Evening 2 – New York Cabaret Convention

Deborah Grace Winer

 

 

by: Sandi Durell

 

The second evening at the 29th NY Cabaret Convention celebrated Rosemary Clooney, Barbara Cook and Julie Wilson. Written and hosted by Deborah Grace Winer, a leading expert on the American Songbook, it was both instructive, and filled with some of the best performers in Cabaret and from Broadway paying tribute to the three iconic ladies of song. Deborah Grace has both a warm and humor-filled delivery that kept the evening beautifully flowing as she introduced each of the performers

 

Karrin Allyson

Laura Shoop

Linda Purl

 

The back up band exemplified that high level with John Oddo as musical director-pianist, Jay Leonhart on bass and Ray Marchica on drums. Beginning with Karrin Allyson, a uniquely expressive jazz vocalist, singing “Body and Soul,” Deborah’s introductory words captured Julie Wilson’s thoughts on a song – “. . . like meeting an old friend.” After some Rosie Clooney history, charming Linda Purl took the stage (in a fabulous dress!) to sing “Them There Eyes,” and later “My Ship” – always a great vocal flow.

Cook, the quintessential ingénue, embraced pop style later in life as Darius de Haas sang his heart out on “Song For You” – a true heartbreaker, returning again with “Sophisticated Lady.” Deborah refers to Barbara Cook as the ‘eighth wonder of the world’ – a true statement, as she introduced Broadway’s exquisite soprano Laura Shoop to sing “Till There Was You,” later giving a great interpretation of “Vanilla Ice Cream” (from She Loves Me, with lyricist Sheldon Harnick looking on).

La Tanya Hall

Natalie Douglas

Kenita Miller

 

The mellow jazz tones of La Tanya Hall dove deep into “When Sunny Gets Blue” and opened Act 2 with “Just One of Those Things.” Natalie Douglas sang “Better With the Band” – special material written for Cook by her long time friend-musical director Wally Harper with David Zippel, and returning with “How Long Has This Been Going On.” The one and only Billy Stritch sat at the piano singing the sorrowful “Let Me Down Easy” and center stage later with “I Haven’t Got a Worry to My Name,” made popular by Rosie Clooney.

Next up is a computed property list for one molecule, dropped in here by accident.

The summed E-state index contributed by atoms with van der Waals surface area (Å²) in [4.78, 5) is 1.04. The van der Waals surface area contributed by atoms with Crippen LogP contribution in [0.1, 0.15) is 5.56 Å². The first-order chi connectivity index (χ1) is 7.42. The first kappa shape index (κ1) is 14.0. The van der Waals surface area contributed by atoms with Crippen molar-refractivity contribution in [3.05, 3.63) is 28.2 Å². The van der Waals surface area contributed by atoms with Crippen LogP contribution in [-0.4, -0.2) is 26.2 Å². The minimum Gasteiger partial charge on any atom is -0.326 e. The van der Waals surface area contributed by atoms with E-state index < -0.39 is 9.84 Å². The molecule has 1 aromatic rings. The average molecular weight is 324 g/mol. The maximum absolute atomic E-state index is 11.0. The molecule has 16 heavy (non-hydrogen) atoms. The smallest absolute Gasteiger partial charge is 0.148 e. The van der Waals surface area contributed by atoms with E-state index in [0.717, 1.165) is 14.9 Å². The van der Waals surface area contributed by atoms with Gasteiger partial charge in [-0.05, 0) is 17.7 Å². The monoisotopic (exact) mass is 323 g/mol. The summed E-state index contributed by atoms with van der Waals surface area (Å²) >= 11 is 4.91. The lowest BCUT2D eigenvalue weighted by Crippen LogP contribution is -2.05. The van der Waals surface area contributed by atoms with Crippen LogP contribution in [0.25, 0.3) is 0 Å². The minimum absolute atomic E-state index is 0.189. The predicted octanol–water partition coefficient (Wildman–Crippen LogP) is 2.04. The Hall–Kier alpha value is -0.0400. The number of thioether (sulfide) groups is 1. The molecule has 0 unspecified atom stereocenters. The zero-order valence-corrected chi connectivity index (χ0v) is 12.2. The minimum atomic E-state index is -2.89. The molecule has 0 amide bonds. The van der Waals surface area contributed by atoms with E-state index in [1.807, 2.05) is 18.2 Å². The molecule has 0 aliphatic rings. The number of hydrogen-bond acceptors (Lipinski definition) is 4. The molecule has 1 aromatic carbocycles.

Billy Stritch

 

What made the three women unique was the fact that each had an early career that waned for many years until they reinvented themselves, their music and styles later in life. This is the magic of great talent. Example: Julie Wilson, one of the great pioneers, left the business when her mother became ill, went to nursing school returning home to care for her, and then re-launched herself in New York nightclubs. Last year’s Julie Wilson Award winner, Nicolas King, sang “From Here On In.” Broadway’s Kenita Miller wowed with “God Bless the Child” and again with pop theme song “And Then There’s Maude.”

Nicolas King

James Naughton

 

Clooney left the business when she married Jose Ferrer and had five kids, got divorced, but remarried at age 70 to Dante DiPaolo, giving Deborah an opportunity to tell a particularly amusing tale – the wedding was celebrated with White Castle Burgers and Cincinnati BBQ Ribs! James Naughton’s deep and resonant tones gave voice to “The Folks Who Live on the Hill” and again on “I Ain’t Got Nothin’ But the Blues.”

The always lovable Karen Ziemba gave a standout interpretation to the ditty “My Dog Loves Your Dog” (film, George White’s Scandals, 1934) and sang a compelling rendition of “Count Your Blessings.”

Karen Ziemba

 

Jay Leonhart

 

Jay Leonhart got into the act soloing with one of Rosie’s biggest hits “Hey There.”

 

Marilyn Maye

 

When Tedd Firth walked out to sit at the piano, well, we knew it was time for the great one, the marvelous Marilyn Maye to appear to close the first act. And so she did, looking glamorous and glittery, leaving us wanting more after “I’m Still Here.”

As expected, Ms. Maye took the stage once again at the end of the evening giving pause to what Deborah quoted is great singing . . . “Listen, I want to tell you something,” as Marilyn launched into favorites “As Time Goes By,” “Secret O’ Life” and the meaningful “Here’s to Life.”

 

 

October 10, 2018 – Rose Hall Theatre at Jazz at Lincoln Center

Photos: Maryann Lopinto

What’s to come:

Thursday, October 11 – The Best of Jerry Herman, hosted by Klea Blackhurst

Friday, October 12 – The Night They Invented Champagne – Lyrics of Alan Jay Lerner, hosted by Jeff Harnar & Andrea Marcovicci

 

 

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